All posts by petesbogblog

Bunnies do swim, who knew?

There was a touch of excitement at Dunces Corner Pond today where I witnessed something I had not seen before.

There was a squeal down by the pond, as I went down to see what was going on I I heard plop and saw this:-

But what caused this little bunny to jump in the pond?

The answer crept out the undergrowth:-

Unfortunately poor little bunny looked like they had jumped out of the frying pan into the fire as our Swans took exception to our little bunny in there pond. They surrounded the poor thing and started having a go at it, they may have thought it was a rat!

The swans finally decided the bunny was not a threat and let it swim away. It eventually made its way to the edge of the pond.

I had to go and pick it out the pond as it was exhausted, I also chased the rat away that appeared to have been watching and following the bunny along the pond edge. The bunny was cold and bedraggled with an injury to its side, so I put it up on the sandbank to dry out and warm up.

It seems to have lived to fight another day, hurrah!

Abbeyfield Adventure

We hosted two classes from Abbeyfields School on Monday, so that was 60+ year 3 students, plus teachers and parents.

I did a talk on plant structure, pollination and seed dispersal followed by a whirlwind tour of the reserve. It was certainly ‘fast and furious’ but we didn’t lose any and I didn’t spot any falling asleep during my talk, so result!

Many thanks for the kids donations to the reserve, it will help feed my hungry swans and cygnets.

Our Doe Delivers

Our little Roe deer doe has delivered fawn(s) for the 5th year in a row.

I’m still not sure how many fawns she has had as I have only seen her with one fawn. Last year it was 6 weeks before I confirmed that she had triplets due to the way Roe deer hide their fawns in different locations and only feed them one at a time initially.

She appeared to have a fawn on Saturday at around midday, thankfully it appears to be fit and healthy.

New Arrivals and a special visitor

While we still await the arrival of this years fawns we have had a new first on the reserve. This is the birth of our first ever brood of Coot chicks. We have a family of five chicks that arrived two days ago. I had never seen Coot chicks, so I wasn’t prepared for the exotic colour scheme, I’m not sure why the chicks have such a colourful head dress, when the adult is just black and white. My guess it it makes it easier for the parents to keep track of them?

I have also been expecting the arrival of our dragonflies and yesterday I was pleased to see my first pair of Broad Bodied Chaser dragonflies. These are the first dragonflies of the summer that emerge on Clarks Bog each year. They were mating, so it take them long to get down to the business of reproducing the next generation.



We also have our second brood of Moorhen chicks on the reserve at Woggle Water pond. I hope they fair better than the first brood, which was on Dunces Corner pond, they were all predated.

Our special visitor is an infrequent visitor to the reserve but a very welcome on. Its one of the UK’s most beautiful birds (in my opinion) it is the Kingfisher. I only saw it for about 5 minutes an it was off, hopefully as the ponds mature more we may see them more frequently.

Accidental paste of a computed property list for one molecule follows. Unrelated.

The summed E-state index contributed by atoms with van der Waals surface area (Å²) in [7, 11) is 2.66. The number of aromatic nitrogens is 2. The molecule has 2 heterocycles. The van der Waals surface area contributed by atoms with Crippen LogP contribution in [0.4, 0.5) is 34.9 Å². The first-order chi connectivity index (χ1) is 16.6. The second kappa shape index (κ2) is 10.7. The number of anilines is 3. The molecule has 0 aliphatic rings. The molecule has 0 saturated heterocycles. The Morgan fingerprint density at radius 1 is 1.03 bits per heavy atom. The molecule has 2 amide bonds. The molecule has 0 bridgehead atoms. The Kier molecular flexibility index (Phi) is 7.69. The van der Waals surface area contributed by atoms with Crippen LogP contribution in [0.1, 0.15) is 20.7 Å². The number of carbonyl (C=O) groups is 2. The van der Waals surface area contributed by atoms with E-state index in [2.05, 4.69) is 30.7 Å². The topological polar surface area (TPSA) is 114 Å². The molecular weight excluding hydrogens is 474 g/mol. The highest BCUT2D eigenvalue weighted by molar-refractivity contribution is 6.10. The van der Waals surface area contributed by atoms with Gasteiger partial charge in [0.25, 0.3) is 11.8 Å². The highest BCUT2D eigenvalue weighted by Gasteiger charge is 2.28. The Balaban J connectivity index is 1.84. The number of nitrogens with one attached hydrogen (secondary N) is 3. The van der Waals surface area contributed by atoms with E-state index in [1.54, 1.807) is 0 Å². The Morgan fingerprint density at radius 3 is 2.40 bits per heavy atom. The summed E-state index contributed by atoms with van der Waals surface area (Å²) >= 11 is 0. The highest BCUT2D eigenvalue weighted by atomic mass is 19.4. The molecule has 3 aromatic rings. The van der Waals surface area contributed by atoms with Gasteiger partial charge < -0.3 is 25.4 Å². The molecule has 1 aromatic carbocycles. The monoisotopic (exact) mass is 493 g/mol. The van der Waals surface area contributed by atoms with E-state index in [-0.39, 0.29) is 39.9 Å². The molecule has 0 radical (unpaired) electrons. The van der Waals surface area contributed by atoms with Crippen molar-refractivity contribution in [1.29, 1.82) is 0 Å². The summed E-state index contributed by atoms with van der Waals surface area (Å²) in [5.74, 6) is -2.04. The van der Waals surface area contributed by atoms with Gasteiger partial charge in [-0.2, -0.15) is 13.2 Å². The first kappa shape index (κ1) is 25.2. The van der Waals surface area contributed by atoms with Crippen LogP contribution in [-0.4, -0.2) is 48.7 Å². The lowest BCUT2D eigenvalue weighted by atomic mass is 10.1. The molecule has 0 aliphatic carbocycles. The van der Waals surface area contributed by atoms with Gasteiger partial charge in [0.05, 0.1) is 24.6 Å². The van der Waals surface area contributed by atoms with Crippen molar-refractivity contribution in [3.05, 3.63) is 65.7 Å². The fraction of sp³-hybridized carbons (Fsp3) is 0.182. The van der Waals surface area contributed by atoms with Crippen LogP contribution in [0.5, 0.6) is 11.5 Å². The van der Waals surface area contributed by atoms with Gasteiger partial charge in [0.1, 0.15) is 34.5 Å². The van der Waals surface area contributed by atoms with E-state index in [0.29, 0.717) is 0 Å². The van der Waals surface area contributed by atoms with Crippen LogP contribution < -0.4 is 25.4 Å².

Swan Small Step For Man

Charles and Camilla have finally produced a family, we now have three cygnets. There were a further three eggs in the nest but I’m told by my bird experts that they will not hatch now, so we will not have any further additions.

Here are a few pictures taken over the last couple of days:-

Stoatally Awesome

A strange squealing in the undergrowth stopped me in my tracks, further investigation revealed our local Stoat collecting his next meal (poor bunny). I watched this amazing little animal drag the bunny (bigger than itself) a good 100 metres. It even dragged it over a large log pile, across a road, to its larder under a brush heap.

Unfortunately I found out that the owner of the brush heap was due to burn it that evening. I had previously spotted another likely Stoat bolt hole nearby so I set up a camera to see if the Stoat escaped the burn. Thankfully as you can see below, it appears to be in rude health, so watch out all you little bunnies!


There are just under 400 pairs of these birds in the UK and we were very privileged to receive a visit from one of these pairs yesterday and today.

A very fine pair of Marsh Harriers appeared over the reserve and then spent at least one night here. Last seen at 13.30 today.

My big pond birds all ganged up on one of the Harriers that landed near a Little Grebe nest. Amazing to see all these different species coming together to see off the Harrier!

Just a quick update, our Harriers are still around after 4 days which is encouraging and today there was evidence of possible nest building activity. See below:-

New Arrivals

Well its that time of the year when something new arrives on the reserve every few days. Below are some pics of those that have arrived over the last week or so.

Chiff Chaff feeding
Willow Warbler
Grasshopper Warbler
Male Blackcap
Easter bunny
Fledged Tree Sparrows

We also have both pairs of Swans and Canada Geese sitting on eggs, so fingers crossed.